Wednesday, December 26, 2001

13 Hillbilly Giants

Posted By on Wed, Dec 26, 2001 at 12:00 AM

It’s good — no, great — to hear Robbie Fulks indulging his deepest musical roots. Obviously a gifted singer, songwriter and performer, there was a period a few years back when he was caught between the siren song of the NashVegas major labels and bona fide grassroots country music performer. He thankfully has opted for the latter and, with 13 Hillbilly Giants, jumped into the river of American song. This is country music as practiced by the first Hank Williams, untainted by the dreck in which Bocephus and Hank III have mired themselves. Simple, elegant, unflinching, earthy songs about love, loss, God, family, death (and raising a drink to some of them too).

Now, the issue of the tribute record. Usually, tribute records rank somewhere between passably listenable and good-as-a-coaster, with the artists contributing mired not in a truly transformative love of the source material, but rather a lust for what it represents to them musically.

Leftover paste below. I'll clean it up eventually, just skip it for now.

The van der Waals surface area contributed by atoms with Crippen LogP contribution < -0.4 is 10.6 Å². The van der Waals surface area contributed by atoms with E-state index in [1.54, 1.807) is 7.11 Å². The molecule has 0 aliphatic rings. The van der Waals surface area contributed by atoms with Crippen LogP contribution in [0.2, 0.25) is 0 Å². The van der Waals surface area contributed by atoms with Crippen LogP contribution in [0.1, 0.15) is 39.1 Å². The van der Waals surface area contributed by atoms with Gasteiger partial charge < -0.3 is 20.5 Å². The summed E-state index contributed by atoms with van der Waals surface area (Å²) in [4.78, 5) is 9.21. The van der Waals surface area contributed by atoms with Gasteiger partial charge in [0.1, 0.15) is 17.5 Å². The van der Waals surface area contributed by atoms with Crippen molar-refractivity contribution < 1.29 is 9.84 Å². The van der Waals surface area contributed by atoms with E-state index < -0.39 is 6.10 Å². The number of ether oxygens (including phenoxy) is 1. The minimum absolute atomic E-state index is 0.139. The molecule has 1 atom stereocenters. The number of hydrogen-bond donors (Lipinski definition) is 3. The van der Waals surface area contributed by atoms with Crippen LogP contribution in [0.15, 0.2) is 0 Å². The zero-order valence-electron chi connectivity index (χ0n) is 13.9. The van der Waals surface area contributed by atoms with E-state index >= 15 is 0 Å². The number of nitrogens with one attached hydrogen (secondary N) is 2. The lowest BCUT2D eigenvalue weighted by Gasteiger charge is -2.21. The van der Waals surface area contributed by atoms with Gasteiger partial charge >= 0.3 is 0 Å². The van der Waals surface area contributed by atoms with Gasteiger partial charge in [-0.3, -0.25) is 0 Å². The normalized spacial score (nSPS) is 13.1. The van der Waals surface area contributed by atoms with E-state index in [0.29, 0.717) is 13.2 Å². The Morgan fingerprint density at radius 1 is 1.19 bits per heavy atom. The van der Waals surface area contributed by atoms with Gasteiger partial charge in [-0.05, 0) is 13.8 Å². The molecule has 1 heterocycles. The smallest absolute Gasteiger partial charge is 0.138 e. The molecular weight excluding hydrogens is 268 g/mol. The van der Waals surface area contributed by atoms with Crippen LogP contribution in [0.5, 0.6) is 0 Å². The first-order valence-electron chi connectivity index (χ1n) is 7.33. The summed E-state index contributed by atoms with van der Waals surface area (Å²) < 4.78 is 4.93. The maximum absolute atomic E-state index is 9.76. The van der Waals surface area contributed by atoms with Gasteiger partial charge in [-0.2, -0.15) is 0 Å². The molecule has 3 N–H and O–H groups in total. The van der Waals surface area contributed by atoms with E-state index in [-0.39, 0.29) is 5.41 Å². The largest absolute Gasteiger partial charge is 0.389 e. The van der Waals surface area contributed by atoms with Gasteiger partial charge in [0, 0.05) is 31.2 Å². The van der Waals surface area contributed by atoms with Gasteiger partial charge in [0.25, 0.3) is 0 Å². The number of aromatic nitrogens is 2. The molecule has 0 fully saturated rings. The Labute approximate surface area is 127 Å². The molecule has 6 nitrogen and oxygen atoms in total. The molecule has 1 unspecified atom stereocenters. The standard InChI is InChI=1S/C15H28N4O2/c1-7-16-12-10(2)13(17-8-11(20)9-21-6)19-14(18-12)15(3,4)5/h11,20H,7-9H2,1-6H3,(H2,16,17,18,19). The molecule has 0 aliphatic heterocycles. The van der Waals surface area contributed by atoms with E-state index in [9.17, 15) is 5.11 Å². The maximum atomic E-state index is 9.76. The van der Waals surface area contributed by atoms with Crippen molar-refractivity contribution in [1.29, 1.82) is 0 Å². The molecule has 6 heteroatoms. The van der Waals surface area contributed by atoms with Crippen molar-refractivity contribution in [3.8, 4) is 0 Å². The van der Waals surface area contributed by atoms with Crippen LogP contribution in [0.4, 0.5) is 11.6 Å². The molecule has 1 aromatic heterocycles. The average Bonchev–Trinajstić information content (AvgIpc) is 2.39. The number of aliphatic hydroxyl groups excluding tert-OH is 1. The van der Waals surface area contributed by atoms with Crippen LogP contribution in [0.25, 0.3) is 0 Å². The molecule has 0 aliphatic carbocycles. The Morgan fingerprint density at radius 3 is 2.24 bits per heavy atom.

Fulks sidesteps that trap here, opting instead to honor the source by staying true to it and giving ample musical and liner-note credit where credit is due. Each of the cuts on 13 Hillbilly Giants is sourced by writer and performer. Jimmy Arnold, Dave Rich, Gordon Terry, Hylo Brown and other hardworking artists whom time and celebrity have forgotten are the stars here. Fulks’ cover of the Porter Wagoner and Dolly Parton song, “Jeanie’s Afraid of the Dark,” penned by Parton, is as good a place to shine a light on this record as any other. A classic bittersweet, realistic and heartbreaking tale of a girl whose mother and father “knew wouldn’t see grown,” it is just the kind of song that earned country its “tear in your beer” reputation. On Jimmy Logsdon’s funny, oedipal “I Want to be Mama’d” Fulks works his voice into a tizzy over a romping beat.

These are only the two subject matter poles — between heartbreak and humor — and there are gems throughout this baker’s-dozen tracks. Throughout, Fulks and company show their musical chops with admirably equal restraint and virtuosity. And engineer (sorry, “recorder”) Steve Albini gives the proceedings a warm, homey, inviting tone (not that his versatility should surprise anyone at this point in his career, but …).

Fulks has done his forebears proud.

E-mail Chris Handyside at [email protected].


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